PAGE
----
By-the-by I have few problems with marketing tie-ins. They’re largely harmless (often tenuous) attempts to raise the visibility of a brand or to try to sell you pizza whilst you watch Chester-set soap opera buffoonery. The world of whisky is no stranger to tie-ins -many a golf tournament has had an official bottling produced for it. Powerhouse Diageo have chosen the big and small screens for several of their recent tie-in products – from 2017’s Blade Runner 2049 inspired Johnnie Walker Black Label Director’s Cut, to this year’s extensive Game of Thrones partnership. Fortunately, due to a range of sensible advertising laws, we’re unlikely to see a 2020 celebratory bottle of Cbeebies Brora the Explorer.
Game of Thrones is big business. Whilst George RR Martin continues to struggle to finish the sixth book in the Song of Ice and Fire series, HBO’s Game of Thrones is nearing its conclusion. Both have developed a large army of fans – particularly the latter. There’s a whole string of GoT tie-ins, Diageo’s is but one in a very long line. And yet, I’m still somewhat confused by it – the inherent link between whisky and Westeros seems nigh invisible to me – but then, I guess a GoT special edition mead is unlikely to have a particularly wide audience. Tie-ins and relevance rarely feel completely natural, so perhaps it’s best to just move on. Diageo have not one, but nine GoT whiskies on the go. The soon to be launched ‘Game of Thrones Single Malt Scotch Whisky Collection’ features eight of Diageo’s distillery’s represented by the major family houses from the literature – some of these look vaguely interesting, others seem to be re-packagings of pre-existing expressions. But, before these hit the shelves, there’s Johnnie Walker White Walker – a bottle name so obvious, that it’s perhaps a surprise it has taken this long. But, we saw how Jane Walker was received earlier this year, so maybe the wait was a sound idea.
Johnnie Walker White Walker is a blended whisky “with single malts from Cardhu and Clynelish both featuring…”. It’s delivered at a slightly higher than standard ABV of 41.7% and has been chill-filtered - but, in fairness, this is both transparent, and I guess, somewhat thematic. Perhaps the biggest draw for fans of the HBO series is the bottle label - it features both a White Walker Striding Man and a thermochromic print that reveals the text “Winter is here” when frozen. Yep, this is another whisky that has a gimmicky freezer serving suggestion – alarm bells are ringing.
Nose: A simplistic, but not unpleasant array of straight-forward aromas – Plenty of caramel and vanilla alongside quite a generous helping of coconut oil. A scattering of nebulous red berries and nuttiness sits alongside grain-driven notes –intensely sweet, but somewhat synthetic at the same time.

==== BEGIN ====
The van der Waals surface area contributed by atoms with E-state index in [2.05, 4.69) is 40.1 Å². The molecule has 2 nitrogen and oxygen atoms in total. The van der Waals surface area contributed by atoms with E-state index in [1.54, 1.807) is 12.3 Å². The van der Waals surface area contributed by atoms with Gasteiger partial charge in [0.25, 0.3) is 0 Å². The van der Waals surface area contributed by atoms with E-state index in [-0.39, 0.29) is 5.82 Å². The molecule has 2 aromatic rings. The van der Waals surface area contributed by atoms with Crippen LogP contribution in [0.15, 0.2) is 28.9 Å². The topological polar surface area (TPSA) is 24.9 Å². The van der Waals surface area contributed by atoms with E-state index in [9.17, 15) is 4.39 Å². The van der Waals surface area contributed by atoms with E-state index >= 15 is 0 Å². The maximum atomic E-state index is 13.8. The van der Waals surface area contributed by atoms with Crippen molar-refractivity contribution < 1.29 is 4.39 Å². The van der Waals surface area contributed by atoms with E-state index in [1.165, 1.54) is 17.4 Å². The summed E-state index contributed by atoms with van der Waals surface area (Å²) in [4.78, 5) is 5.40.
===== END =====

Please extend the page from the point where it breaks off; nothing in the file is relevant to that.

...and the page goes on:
Nose (chilled): Almost nothing! Beyond virtually imperceptible toffee I might as well be nosing an ice-cube of tap water.
Taste: Certainly an improvement – the mouthfeel is better than expected (perhaps that’s the 1% of Clynelish in this bottle? – I doubt it’s the additional 1.7% ABV). Apples, pears and plenty of vanilla caramel – again with quite the vein of coconut. The mid to back palate delivers much more oakiness – sawdust, woodchips and some drying, slightly bitter pepperiness.
Taste (chilled): Well, it’s better than the sub-zero nose, but that’s not any type of achievement. Virtually identical to the room temperature palate, except in regards to balance – the wood is now not only drying, it’s also rather bitter. Both the grain, and the alcohol lose their integration – resulting in a bite and rawness that’s simply heightened by serving this at a colder temperature.
Finish: Short to medium and entirely grain forward.
Johnnie Walker White Walker is not a total disaster – but, it’s certainly heading in that direction. Out of the bottle, it’s a reasonable, if exceedingly boring blended whisky that has little to recommend it over the bottom shelf Johnnie Walker Red. However, Red Label can be picked up for £15 here in the UK, so one does wonder who might think that 1.7% ABV and a thermochromic label is worth an additional £20? Die-hard fans and fanciful bottle flippers no doubt.
I’ve sampled a few whiskies with freezer recommendations and have never once found it to be a good idea – Perhaps White Walker is the bottle to that finally puts the nail in this gimmicky coffin? It’s genuinely terrible at low temperature offering little to no aromas on the nose, and a palate that is inferior to its original self. I’ve scored this at room temperature – it would be substantially less in its anaemic frosty form. And now my watch has (thankfully) ended.